A week ago, Zlatan Ibrahimovic set up all four goals at Paris Saint-Germain, beating Dinamo Zagreb 4-0 in the Champions League.
On Wednesday night he did the same, except this time he scored all four of Sweden's goals against visitors England in a 4-2 victory, which opened the home side's new national stadium with a bigger bang than anyone could have hoped.
The days of fans and media alike in England saying that the cocksure striker never performs against teams from their nation are long gone.
There was his brace against Arsenal in 2010 during his lone season at Barcelona, then last season he orchestrated a 4-0 destruction of the same opponents for AC Milan and now he has left the national side in ruins with their first defeat under Roy Hodgson's management. Even those who sneered from across the English Channel that they could see his immense talent but did not care for his extreme arrogance will now be forced to accept that the former both eclipses the latter and is justifiable cause for it too.
In 19 games for club and country this season, Ibrahimovic has scored 18 goals and registered eight assists (10 and five, respectively, for PSG). The latest step in this brilliant run of form turned what was a surprisingly sedate atmosphere at kickoff to a glorious christening of the Swedish team's sparkling new home.
There is a good chance this is not the first article you have read fawning over the striker's performance—which was capped off by his incredibly audacious bicycle kick from 25 yards out—and it probably won't be the last, but it is well worth revisiting.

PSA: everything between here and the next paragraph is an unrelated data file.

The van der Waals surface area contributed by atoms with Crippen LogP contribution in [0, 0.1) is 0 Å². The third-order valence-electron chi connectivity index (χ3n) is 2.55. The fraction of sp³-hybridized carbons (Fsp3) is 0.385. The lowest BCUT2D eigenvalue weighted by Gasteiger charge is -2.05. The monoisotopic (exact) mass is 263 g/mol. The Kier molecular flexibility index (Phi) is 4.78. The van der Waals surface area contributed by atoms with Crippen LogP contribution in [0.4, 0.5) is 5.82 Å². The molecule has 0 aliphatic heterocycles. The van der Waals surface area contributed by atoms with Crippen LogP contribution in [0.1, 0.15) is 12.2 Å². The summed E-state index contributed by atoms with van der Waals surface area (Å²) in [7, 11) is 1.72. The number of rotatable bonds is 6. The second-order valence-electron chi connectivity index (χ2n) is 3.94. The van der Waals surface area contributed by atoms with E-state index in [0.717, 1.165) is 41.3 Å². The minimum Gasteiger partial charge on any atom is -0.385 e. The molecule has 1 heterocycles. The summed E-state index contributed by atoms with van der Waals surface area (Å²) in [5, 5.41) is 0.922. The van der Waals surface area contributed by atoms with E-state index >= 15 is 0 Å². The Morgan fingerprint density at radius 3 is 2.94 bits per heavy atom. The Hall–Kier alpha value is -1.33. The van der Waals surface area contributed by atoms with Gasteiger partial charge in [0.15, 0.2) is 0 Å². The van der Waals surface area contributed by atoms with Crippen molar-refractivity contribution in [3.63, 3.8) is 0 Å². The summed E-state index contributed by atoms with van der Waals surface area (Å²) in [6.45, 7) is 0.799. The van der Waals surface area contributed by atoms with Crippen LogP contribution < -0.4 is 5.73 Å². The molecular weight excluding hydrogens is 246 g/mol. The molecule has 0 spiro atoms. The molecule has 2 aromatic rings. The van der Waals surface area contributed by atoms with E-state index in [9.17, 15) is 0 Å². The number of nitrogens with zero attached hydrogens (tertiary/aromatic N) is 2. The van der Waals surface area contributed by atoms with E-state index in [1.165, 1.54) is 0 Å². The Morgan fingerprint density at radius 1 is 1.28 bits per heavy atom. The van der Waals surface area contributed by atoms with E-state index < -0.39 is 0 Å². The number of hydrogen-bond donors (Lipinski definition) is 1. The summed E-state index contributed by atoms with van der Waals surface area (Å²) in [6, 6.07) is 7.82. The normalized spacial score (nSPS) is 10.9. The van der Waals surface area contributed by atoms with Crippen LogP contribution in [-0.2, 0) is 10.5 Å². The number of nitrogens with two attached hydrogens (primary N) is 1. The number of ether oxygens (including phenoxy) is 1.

England captain Steven Gerrard was the focus of much of the pre-match attention as he became the sixth player to make 100 international caps. Ibrahimovic cheekily tried to hijack this milestone by saying in his pre-match press conference (via ESPN FC) that he would like to see the Liverpool midfielder "at a big international club." England debutants Raheem Sterling, Steven Caulker, Leon Osman and Wilfried Zaha have also garnered plenty of column inches.
But after the inaugural fixture at Stockholm's new Friends Arena, there is only one man everyone is talking about.
The terrible state of the pitch—reportedly the handiwork of the brother of former Arsenal and Sweden midfielder Anders Limpar, who is the groundsman—could not stop Ibrahimovic from winning the turf war with an outstanding individual performance.
The 31-year-old pounced on a loose ball to give the hosts the lead from close range, then scored with a technically excellent chest-and-volley to level the game at 2-2 after strikes from Danny Welbeck and Caulker.
He then drilled low from a free-kick 30 yards out to give Sweden a 3-2 lead, which mirrored the defeat at the hands of England at Euro 2012.
All that would have been enough for him to monopolise the headlines, but, in injury time, Ibrahimovic put the seal on a performance that will live long in the memory.
Joe Hart, whose continued poor form will again be given less coverage than it might otherwise due to pages of tribute to his conqueror in the Swedish capital, was left stranded after maiming a poor headed clearance. Ibrahimovic instinctively stepped back, swivelled and unleashed a sublime overhead kick that looped over three despairing Englishmen and dropped into the net.
For a player who has had fees totalling upwards of £100 million and who has won multiple league titles in three different countries to still have detractors anywhere is almost an achievement in itself, but there can be few left in England who still harbour any doubts about the level of ability Ibrahimovic possesses.
Not that he cares what anyone else thinks.